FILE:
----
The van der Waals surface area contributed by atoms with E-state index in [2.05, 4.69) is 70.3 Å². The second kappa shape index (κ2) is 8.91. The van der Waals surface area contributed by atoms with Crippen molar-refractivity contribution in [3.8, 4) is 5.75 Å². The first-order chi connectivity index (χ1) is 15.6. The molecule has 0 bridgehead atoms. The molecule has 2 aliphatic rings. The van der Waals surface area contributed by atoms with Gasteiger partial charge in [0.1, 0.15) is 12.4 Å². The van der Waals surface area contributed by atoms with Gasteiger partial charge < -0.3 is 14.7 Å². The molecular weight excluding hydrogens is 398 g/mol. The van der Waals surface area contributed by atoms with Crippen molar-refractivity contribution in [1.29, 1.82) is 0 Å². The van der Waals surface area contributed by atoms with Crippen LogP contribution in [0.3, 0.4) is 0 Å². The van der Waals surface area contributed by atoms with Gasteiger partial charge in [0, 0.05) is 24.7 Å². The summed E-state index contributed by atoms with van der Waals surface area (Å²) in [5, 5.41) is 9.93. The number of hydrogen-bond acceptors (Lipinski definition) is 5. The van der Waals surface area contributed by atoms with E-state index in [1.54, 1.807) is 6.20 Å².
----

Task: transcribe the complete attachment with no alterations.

The van der Waals surface area contributed by atoms with E-state index in [2.05, 4.69) is 70.3 Å². The second kappa shape index (κ2) is 8.91. The van der Waals surface area contributed by atoms with Crippen molar-refractivity contribution in [3.8, 4) is 5.75 Å². The first-order chi connectivity index (χ1) is 15.6. The molecule has 0 bridgehead atoms. The molecule has 2 aliphatic rings. The van der Waals surface area contributed by atoms with Gasteiger partial charge in [0.1, 0.15) is 12.4 Å². The van der Waals surface area contributed by atoms with Gasteiger partial charge < -0.3 is 14.7 Å². The molecular weight excluding hydrogens is 398 g/mol. The van der Waals surface area contributed by atoms with Crippen molar-refractivity contribution in [1.29, 1.82) is 0 Å². The van der Waals surface area contributed by atoms with Crippen LogP contribution in [0.3, 0.4) is 0 Å². The van der Waals surface area contributed by atoms with Gasteiger partial charge in [0, 0.05) is 24.7 Å². The summed E-state index contributed by atoms with van der Waals surface area (Å²) in [5, 5.41) is 9.93. The number of hydrogen-bond acceptors (Lipinski definition) is 5. The van der Waals surface area contributed by atoms with E-state index in [1.54, 1.807) is 6.20 Å².